Ovechkin: Russians got ‘casual’ after early lead vs. Slovenia

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After scoring twice in the opening four minutes against Slovenia on Thursday, Russia looked like it was primed for a blowout win.

Just one problem — the Russians took their collective foot off the gas.

Alex Ovechkin and Ilya Kovalchuk acknowledged as much following the 5-2 win, saying a combination of the quick start and frenzied home crowd had an effect on the remainder of the contest.

“We started really well, but after when we got the lead 2-0, we played more casual,” Ovechkin said, per the Olympic News Service. “We can’t play like that in the future.”

Kovalchuk, who netted the eventual game-winner on a late second-period power play, said Russia was guilty of whipping the puck around too much and a hesitancy to fire away.

“In the second period we got too relaxed, but we gathered ourselves back in the third period,” he said. “We started to pass more in the second period, that is why we were told to shoot more during the break.”

The Russians out-shot Slovenia 18-4 in the first period, but just 17-10 over the final two frames. Slovenia gradually worked its way back into the game and trailed by just one goal heading into the third period, before Valeri Nichushkin and Anton Belov scored to put the contest out of reach.

It does have to be said, though, that Russia displayed tremendous energy and tenacity to start the game, led by the Ovechkin-Evgeni Malkin-Alex Semin line. The trio was responsible for both of the opening goals — Malkin set up Ovechkin for the first, Ovechkin set up Malkin for the second — and clearly fed off the electric atmosphere at the Bolshoy Ice Dome.

“Crazy crowd, unbelievable atmosphere out there,” Ovechkin said. “It’s great. It’s unbelievable.”

Related: Russia opens with win, beats Slovenia 5-2

No Zika cases from Olympics, WHO says

RIO DE JANEIRO, BRAZIL - NOVEMBER 12:  An aerial view of the Christ The Redeemer statue (F) and the Maracana Stadium (B) on November 12, 2013 in Rio de Janeiro, Brazil.  (Photo by Buda Mendes/Getty Images)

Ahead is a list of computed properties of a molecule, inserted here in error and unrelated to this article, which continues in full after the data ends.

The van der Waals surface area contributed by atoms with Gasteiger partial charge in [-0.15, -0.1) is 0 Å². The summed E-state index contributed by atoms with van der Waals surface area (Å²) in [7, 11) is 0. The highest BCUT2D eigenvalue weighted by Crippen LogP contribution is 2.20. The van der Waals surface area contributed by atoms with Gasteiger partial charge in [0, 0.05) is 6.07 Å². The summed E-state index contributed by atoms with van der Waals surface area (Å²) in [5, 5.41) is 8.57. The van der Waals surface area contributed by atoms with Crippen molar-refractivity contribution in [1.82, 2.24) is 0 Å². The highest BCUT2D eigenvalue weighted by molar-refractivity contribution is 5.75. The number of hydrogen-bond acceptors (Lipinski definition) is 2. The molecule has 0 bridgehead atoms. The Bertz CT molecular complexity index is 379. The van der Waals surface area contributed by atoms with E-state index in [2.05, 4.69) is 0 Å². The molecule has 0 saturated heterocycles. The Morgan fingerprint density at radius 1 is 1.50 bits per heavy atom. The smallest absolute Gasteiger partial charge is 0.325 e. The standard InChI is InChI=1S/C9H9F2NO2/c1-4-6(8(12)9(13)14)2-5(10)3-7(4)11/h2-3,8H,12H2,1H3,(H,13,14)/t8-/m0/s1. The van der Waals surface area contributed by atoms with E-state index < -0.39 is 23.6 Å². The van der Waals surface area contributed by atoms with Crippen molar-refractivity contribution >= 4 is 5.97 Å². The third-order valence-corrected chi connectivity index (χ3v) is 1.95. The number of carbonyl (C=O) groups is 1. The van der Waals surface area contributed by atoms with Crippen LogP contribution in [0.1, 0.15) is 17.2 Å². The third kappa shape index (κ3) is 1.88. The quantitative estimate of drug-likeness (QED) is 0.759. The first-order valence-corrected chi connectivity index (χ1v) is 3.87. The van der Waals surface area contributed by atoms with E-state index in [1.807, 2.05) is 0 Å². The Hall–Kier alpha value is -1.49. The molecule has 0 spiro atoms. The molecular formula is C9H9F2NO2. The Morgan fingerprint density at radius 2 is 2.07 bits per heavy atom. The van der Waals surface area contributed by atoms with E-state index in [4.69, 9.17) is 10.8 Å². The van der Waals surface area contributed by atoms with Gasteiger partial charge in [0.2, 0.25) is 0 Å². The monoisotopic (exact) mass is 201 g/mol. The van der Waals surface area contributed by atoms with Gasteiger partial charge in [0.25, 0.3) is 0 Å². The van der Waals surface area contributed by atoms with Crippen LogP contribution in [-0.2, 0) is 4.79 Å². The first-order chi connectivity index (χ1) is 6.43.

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There have been zero Zika virus cases stemming from the Rio Olympics, the World Health Organization said Thursday.

“From the reports WHO received from national health authorities, there have so far been no laboratory confirmed cases of Zika virus in anyone associated with the Olympics,” the organization said in an online update Thursday.

Earlier this summer, several athletes cited Zika concerns in skipping the Olympics.

The World Health Organization said before the Rio Games that the Olympics posed “a very low risk” of accelerating the Zika virus spread around the world.

Thousands of athletes will come to Rio for the Paralympics that run from Sept. 7-18, which is still during Brazil’s winter, lessening the Zika risk.

MORE: Hope Solo banned 6 months after Olympic comments

Devon Allen weighs turning pro in track and field

Devon Allen
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University of Oregon hurdler and wide receiver Devon Allen said he “thinks” he’s turning pro in track, but also said he hasn’t really decided if his NCAA track career is finished Thursday.

“There’s not really much more I can do in college track other than break the collegiate record,” Allen said.

Allen, a University of Oregon junior, finished fifth in the Rio Olympic 110m hurdles on Aug. 16 after winning the Olympic Trials on July 9.

Allen can turn pro in track and field and still play football for the Ducks, so long as he keeps his track and field profits to prize money and not endorsement deals.

He’s definitely planning on playing for Oregon’s football team this season, perhaps even in the season opener Sept. 3.

As for track season next winter and spring, that’s looking unlikely. Allen noted that he has won NCAA individual and team titles.

The only missing piece is the NCAA record of 13.00 set by former world-record holder Renaldo Nehemiah. Allen’s personal best is 13.03.

It’s clear that Allen would like to be a professional in both track and football.

“The NFL is something I’ve been dreaming about doing, just like I dreamed about running in the Olympics,” said Allen, who caught nine passes for 94 yards last season, coming back from tearing knee ligaments in the Rose Bowl. “I kind of accomplished that Olympic dream, obviously, in four years, I want to win a gold medal, so that’s one more step to that dream. Now my next dream is to play in the NFL.”

VIDEO: Top track and field moments from Rio Olympics